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    I believe there is room for both brands in GM's stable. Holden is the easier fix so GM needs to concentrate on the big bleeder right now that is Opel. Yes the industry is vastly over capacity in the EU right now, but so was the industry in North America in 2007. It got right-sized and appears to be humming along rather nicely.

    I totally agree with you, yet I think the bigger issue is you have a socialist group of counteries that make it 100 times harder to let people go and close down and get rid of excess. This tends to make it very hard to lean out when you have over capacity.

    Europe is going to have to take some hard pains in loss of debt owed, jobs and life style expectations just as have millions in the US.

    I have nothing against making money based on hard work, but some of our CEO's like the one at Occidental Oil who had the board pay him 372 million over the last 3 years for sub par performance and being the worst performing but still profitable oil company is just ripping off the stock holders. This is one extreme going in one direction and then you have the socialist Unions of Europe who feel companies HAVE TO provide jobs to everyone and never end.

    We need enough oversight to balance out and keep companies profitable and competative yet balanced for everyone.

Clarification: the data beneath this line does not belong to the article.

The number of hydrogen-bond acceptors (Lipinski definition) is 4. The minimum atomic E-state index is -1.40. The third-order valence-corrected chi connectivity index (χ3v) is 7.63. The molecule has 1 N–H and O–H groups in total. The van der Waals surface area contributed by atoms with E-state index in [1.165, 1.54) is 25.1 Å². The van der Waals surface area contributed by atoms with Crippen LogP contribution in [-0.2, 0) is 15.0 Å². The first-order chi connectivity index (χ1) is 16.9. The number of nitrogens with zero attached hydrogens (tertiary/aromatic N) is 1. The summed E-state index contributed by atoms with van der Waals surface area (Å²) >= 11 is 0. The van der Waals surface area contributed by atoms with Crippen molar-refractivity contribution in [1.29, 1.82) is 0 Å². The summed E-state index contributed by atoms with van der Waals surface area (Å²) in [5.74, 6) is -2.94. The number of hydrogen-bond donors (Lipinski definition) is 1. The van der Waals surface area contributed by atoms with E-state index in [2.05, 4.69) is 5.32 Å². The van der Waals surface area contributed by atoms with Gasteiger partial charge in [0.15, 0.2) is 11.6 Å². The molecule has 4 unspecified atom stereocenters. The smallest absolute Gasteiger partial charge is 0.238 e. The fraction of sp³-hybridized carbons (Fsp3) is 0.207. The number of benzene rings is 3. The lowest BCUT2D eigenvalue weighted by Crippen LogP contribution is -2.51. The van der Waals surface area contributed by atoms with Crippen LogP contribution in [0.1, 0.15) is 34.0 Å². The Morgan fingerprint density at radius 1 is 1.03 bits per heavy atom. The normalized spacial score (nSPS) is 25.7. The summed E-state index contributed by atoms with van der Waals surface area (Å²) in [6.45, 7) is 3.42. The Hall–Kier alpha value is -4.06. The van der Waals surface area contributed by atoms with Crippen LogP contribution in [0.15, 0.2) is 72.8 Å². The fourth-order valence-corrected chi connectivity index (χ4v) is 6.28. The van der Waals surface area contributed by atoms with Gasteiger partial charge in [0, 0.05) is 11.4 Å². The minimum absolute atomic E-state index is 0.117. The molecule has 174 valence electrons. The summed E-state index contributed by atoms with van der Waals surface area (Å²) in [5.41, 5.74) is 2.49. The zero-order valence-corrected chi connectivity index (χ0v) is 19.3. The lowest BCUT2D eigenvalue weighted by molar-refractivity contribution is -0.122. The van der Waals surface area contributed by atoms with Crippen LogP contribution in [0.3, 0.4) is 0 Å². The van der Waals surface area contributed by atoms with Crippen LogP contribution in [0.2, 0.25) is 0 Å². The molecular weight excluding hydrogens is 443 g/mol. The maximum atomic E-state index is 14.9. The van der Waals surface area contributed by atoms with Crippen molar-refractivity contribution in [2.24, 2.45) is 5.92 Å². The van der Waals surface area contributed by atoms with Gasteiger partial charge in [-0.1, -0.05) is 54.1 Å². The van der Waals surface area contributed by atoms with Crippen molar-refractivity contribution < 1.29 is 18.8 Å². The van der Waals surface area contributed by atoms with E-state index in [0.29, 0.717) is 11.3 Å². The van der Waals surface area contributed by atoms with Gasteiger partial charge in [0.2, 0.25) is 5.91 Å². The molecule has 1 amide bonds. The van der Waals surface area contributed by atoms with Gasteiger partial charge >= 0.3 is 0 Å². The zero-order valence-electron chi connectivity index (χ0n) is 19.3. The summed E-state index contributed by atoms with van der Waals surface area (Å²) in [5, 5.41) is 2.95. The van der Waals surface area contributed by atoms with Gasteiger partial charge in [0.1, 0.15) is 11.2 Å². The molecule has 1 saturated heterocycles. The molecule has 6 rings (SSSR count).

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    The real issue is Europe as a whole is in a bigger mess than Opel is and Opel is not good either.

    The Socialist, the enviromental geen people and the economy are mess. Now with the issues in Iran you have a growing issue of oil becoming tighter and more expensive with a threat of Nukes pointed at Europe. We won't even get into the Holy war that has been on and off in areas of Europe that even the Russians can contain.

    But Europe has aways had it's ups and downs in history and they are still there in spite of themselves. In the past they always could flee to the States, Africa, Austrailia and South America. The real issue is when many flee where will they go this time?

    GM is to the point where they have a hand full of issues here but they can't let go either. They are trying to work out a plan to keep the ship afloat and not lose the money they would if they just shut down. Like I have said before they are getting more and more to the point where they can build cars anywhere and make more money importing.

    Edited by hyperv6